New data reveal that taking psychedelics may impact users in a way similar to having a mystical or religious experience.

The study, published in The Journal of Psychoactive Drugs, surveyed 288 people about their experiences with psychedelics. 

The 3o-question survey, called the Revised Mystical Experiences Questionnaire, looked at feelings and sensations users had while taking psychedelics.

“The goal of this study was mainly to validate a measure of mystical experiences and begin to elucidate whether psychedelic-induced mystical-type experiences, their features, and their relevance differ in different cultural contexts,” study author and psychologist Samuli Kangaslampi from Tampere University in Finland told PsyPost.

"Even when taken for the first time, psychedelics may occasion powerful subjective experiences that share many features with those described by mystics, dedicated meditators, and religious practitioners,” he said. “Some research is beginning to demonstrate that undergoing a mystical-type experience may be linked to improved relationships with self, others, and the natural environment later on."

What exactly is a religious experience? 

For psychedelic users participating in the survey, that most often appears like an increased sense of self awareness; moving through space and time in new and more visceral ways; and feelings that elicit a deep sense of connection or “oneness” with others, nature, and oneself.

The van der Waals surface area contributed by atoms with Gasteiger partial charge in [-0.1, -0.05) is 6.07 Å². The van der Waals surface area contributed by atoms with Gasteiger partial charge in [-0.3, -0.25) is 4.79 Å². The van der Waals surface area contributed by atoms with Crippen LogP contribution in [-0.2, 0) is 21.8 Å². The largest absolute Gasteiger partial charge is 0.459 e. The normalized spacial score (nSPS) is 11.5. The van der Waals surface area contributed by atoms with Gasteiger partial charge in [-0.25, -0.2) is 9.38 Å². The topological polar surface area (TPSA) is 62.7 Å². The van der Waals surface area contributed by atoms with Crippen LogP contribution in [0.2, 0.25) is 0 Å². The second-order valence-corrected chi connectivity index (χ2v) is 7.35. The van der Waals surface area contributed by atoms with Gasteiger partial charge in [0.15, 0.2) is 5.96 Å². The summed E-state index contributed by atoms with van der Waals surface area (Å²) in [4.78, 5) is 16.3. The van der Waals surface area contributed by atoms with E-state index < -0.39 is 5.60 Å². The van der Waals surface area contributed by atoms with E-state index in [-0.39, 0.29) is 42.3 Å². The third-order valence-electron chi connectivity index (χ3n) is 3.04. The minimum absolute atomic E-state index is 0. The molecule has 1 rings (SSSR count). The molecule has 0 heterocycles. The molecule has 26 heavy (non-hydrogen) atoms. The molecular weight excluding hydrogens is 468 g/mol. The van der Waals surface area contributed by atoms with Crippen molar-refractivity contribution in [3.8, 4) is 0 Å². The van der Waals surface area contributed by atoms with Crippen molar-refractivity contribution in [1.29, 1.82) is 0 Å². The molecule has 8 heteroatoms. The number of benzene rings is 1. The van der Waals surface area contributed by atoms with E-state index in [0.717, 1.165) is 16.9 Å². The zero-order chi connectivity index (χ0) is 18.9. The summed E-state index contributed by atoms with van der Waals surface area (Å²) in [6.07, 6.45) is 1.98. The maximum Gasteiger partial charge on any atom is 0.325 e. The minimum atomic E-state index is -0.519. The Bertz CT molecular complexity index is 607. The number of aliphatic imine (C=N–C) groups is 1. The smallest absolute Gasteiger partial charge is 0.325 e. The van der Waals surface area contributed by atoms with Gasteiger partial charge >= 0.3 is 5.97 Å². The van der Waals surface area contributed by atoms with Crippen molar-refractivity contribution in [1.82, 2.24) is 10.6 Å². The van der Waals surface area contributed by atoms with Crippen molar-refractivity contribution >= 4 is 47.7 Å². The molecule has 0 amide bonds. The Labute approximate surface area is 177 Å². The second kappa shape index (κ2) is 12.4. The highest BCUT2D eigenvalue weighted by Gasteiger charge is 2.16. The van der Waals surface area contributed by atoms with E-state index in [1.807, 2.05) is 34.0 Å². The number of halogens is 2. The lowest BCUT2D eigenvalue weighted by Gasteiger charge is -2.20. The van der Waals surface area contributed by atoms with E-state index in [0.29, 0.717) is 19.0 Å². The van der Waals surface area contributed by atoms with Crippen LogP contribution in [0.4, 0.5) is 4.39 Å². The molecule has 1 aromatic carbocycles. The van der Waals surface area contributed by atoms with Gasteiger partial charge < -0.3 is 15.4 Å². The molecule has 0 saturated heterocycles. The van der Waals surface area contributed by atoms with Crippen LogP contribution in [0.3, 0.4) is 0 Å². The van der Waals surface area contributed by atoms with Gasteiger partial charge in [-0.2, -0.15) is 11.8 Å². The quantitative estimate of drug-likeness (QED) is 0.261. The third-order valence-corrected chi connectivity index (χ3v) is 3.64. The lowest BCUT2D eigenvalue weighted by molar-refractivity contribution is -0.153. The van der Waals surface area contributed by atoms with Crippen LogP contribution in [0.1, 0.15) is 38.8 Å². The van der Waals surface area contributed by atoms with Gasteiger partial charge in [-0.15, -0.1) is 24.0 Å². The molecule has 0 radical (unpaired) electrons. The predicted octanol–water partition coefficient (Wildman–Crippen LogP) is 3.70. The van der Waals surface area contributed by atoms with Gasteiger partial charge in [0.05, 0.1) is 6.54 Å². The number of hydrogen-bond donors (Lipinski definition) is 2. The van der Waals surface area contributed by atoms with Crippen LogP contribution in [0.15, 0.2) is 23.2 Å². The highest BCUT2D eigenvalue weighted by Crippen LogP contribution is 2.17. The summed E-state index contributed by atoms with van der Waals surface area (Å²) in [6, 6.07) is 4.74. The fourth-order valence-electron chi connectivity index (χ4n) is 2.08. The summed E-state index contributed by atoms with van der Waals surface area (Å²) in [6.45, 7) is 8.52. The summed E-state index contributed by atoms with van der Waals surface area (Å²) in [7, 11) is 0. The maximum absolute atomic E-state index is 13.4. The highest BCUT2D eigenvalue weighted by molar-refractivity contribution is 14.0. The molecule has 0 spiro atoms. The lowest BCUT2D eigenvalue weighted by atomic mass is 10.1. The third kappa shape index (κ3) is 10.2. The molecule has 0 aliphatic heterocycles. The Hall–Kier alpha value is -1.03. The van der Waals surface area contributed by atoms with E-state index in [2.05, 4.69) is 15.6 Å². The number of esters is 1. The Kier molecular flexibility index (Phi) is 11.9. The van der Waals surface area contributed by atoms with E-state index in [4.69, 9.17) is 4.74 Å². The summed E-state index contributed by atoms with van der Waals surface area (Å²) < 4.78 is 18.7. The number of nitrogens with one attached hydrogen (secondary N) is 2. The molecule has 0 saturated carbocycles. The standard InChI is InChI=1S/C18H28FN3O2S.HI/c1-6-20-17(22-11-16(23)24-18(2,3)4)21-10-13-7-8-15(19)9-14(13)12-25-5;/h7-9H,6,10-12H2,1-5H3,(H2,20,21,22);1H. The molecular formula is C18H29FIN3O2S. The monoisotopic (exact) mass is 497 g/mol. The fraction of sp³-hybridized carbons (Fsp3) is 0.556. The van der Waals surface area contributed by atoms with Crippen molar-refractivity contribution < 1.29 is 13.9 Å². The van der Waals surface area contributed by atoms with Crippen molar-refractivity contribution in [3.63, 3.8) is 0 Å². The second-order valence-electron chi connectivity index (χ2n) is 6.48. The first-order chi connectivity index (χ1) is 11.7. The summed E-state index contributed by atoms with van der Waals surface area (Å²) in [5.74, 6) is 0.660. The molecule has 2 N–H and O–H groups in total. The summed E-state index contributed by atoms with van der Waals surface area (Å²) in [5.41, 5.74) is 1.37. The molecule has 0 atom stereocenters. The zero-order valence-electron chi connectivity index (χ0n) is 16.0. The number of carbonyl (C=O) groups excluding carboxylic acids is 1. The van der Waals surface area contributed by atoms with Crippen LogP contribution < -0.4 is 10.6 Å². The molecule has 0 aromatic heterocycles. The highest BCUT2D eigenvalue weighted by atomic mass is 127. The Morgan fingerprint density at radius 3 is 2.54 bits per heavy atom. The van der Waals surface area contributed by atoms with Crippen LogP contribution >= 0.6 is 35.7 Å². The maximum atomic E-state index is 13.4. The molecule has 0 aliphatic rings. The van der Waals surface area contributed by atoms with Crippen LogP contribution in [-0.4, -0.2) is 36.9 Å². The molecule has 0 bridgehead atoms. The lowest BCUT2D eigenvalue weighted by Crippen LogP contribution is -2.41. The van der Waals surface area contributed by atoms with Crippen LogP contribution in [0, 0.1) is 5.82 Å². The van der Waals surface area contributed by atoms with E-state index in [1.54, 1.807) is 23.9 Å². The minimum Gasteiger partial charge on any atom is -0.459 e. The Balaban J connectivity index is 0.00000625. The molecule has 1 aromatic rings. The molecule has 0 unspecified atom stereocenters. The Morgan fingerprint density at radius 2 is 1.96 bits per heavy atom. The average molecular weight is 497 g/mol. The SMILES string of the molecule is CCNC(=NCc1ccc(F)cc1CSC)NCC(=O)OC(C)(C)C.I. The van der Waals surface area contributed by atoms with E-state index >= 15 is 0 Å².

"Those with full mystical experiences reported more positive changes in all areas surveyed, as compared with those without such an experience," the researchers explained. 

Those mystical experiences aren’t just inconsequential side effects of psychedelics; they may help further advance the development of treatments for mental health conditions. 

“"Providing a setting conducive to such experiences, whether described as mystical, peak, or emotional breakthrough, is also likely to be of benefit in clinical applications of psychedelics," the researchers noted.

“Undergoing mystical-type experiences under their influence may be one possible mechanism that could lead to such changes [in mental health],” said Kangaslampi. 

Currently, more than a dozen psychedelic clinical trials are underway in the U.S. Ranging from MDMA to psilocybin, researchers are looking at the implication of psychedelics for treating mood disorders including treatment resistant depression, anxiety, and PTSD.